Lanz analysed the branching pattern of the median nerve within the carpal tunnel in 246 hands. This paper details these results and compares them with other peer-reviewed literature.
Author: Ulrich Lanz, M.D, Wiirzburg, Germany
Journal: The Journal of Hand Surgery, January, 1977, Vol. 2 No. I, pp. 44-53
Presented at the Thirty-first Annual Meeting of the American Society for Surgery of the Hand, New Orleans, La., Jan. 28-30, 1976.
In this Review
- Aim: Describe median nerve variations to avoid "surgical misadventure"
- Methods: 300 explorations of a carpal tunnel over 4 years.
- Results: 29/300 variations of median nerve in carpal tunnel were identified and can be classified into 4 groups.
- Conclusion: "Important to approach median nerve from the ulnar side when opening the carpal tunnel"
- Discussion: 12% incidence of anatomical variations in this series is much higher than the current literature suggests ("current" is at the time of publication in 1977).
Classification of Median Nerve Variations
Lanz classified variations in the Median Nerve into 4 Main groups. These are explained below.
Group 1: Variations of the course of the thenar branch.
In 1974 Poisel1 studied the relationship of the thenar branch to the transverse carpal ligament in 100 cadaver hands. The results were:
- 46 % extraligamentous
- 31% subligamentous
- 23% transligamentous
In 1968, Entin2 showed that the thenar branch may leave the median nerve at its ulnar aspect. This is high-risk of iatrogenic injury during division of transverse carpal ligament.
Group 2: Accessory branches at distal Carpal Tunnel
This was discovered in 18/246 hands.
Multiple branches from the recurrent motor branch are more common than first thought. Lanz highlights two main points in regards to this group:
- True Double Motor Branches are rare
- Majority of accessory branches are sensory.
Group 3: High division of the median nerve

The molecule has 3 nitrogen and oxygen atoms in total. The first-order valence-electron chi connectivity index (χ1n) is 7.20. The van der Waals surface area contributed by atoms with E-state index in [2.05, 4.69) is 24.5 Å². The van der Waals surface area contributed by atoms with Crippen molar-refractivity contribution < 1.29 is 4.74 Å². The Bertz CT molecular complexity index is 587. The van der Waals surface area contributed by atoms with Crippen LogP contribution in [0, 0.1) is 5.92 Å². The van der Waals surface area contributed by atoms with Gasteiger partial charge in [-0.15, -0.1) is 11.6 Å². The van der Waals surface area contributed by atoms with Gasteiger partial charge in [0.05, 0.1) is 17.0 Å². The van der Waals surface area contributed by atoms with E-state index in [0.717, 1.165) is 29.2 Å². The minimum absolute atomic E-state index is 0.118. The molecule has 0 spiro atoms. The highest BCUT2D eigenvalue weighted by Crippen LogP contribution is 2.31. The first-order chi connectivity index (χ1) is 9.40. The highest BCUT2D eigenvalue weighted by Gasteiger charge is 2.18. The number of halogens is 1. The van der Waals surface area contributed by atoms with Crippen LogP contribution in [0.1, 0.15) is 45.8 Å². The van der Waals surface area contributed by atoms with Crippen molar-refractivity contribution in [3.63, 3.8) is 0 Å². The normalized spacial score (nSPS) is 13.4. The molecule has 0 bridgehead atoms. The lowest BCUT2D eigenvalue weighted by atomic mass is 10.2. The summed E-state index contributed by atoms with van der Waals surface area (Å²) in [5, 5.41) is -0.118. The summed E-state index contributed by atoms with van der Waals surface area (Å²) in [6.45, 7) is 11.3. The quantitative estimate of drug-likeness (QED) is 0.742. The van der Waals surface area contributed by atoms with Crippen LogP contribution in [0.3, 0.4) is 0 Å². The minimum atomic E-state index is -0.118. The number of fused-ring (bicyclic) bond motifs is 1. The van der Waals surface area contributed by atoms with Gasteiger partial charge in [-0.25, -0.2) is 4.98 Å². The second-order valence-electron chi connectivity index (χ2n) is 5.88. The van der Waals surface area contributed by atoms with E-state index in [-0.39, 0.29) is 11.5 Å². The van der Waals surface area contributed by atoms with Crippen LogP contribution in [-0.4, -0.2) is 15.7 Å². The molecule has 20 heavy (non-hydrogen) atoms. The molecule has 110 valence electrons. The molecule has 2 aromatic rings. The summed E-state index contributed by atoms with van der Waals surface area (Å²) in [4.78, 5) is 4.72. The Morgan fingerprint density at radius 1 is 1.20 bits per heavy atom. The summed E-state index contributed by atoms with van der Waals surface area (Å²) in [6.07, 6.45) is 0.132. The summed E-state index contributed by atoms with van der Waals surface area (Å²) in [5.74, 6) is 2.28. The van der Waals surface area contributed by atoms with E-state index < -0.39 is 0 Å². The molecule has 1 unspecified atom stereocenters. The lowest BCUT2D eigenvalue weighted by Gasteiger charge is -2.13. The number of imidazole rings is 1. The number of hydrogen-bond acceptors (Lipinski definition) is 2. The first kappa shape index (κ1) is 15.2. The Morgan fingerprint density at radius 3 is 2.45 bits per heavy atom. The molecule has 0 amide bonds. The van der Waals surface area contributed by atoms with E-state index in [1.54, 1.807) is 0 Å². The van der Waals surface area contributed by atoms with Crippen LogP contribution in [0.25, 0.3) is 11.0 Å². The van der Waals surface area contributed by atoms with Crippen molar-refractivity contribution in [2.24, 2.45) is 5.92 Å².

Lanz only discovered this in 7 hands. Of these 7, 5 were associated with a Median Artery. Other associations in the literature of a high division of the median nerve include:
- Both branches of the median nerve have approximately the same diameter.
- The size of the median artery is highly variable3.
- Accessory lumbrical muscle between the two branches4
Group 4: Accessory branches proximal to the carpal tunnel.
Lanz only discovered this in 4/246 hands. So it's rare.
This variation can be associated with:
- Branch ran within transverse carpal ligament joining a regular motor branch distally5
- Branch joins the common digital nerve to thumb and radial side of index finger6.
- In its course on top of the ligament a few fibers to the skin of the thenar7.
3 Take-Home Points
- It was in fact Poisel, not Lanz, who described the anatomical variations of the recurrent motor branch of the median nerve. These variations have been confirmed in more recent studies.
- Carpal Tunnel is not such a straightforward operation when you are aware of all the potential variations of anatomy. Injury to the thenar branch can result in significant morbidity.
- Articles were much quicker to read in 1977!
- Poisel, S.: Ursprung und Verlauf des R. muscularis des Nervus digitalis palmaris communis I (N. medianus), Chir. Praxis 18: 471-474, 1974.
- Entin, M. A.: Carpal tunnel syndrome and its variants. Surg. Clin. North Am. 48: 1097, 1968.
- Winkelman, N. Z., and Spinner, M.: A variant high sen- sory branch of the median nerve to the third web space, Bull. Hosp. Joint Dis. 34: 161-166, 1973.
- Schultz, R. J., Endler, P. M., and Huddleston, H. D.: Anomalous median nerve and an anomalous muscle belly of the first lumbrical associated with carpal-tunnel syndrome, J. Bone Joint Surg. 55A: 1744-1746, 1973.
- Ogden, J. A.: An unusual branch of the median nerve, J. Bone Joint Surg. 54A: 1779-1781, 1972.
- Linburg, R. M., and Albright, J. A.: An anomalous branch of the median nerve, J. Bone Joint Surg. 54A: 1779-1781,1972.
- Lanz, U.: Variationen des Nervus medianus im Bereich des Karpalkanals, Handchirurgie 7: 159-162, 1975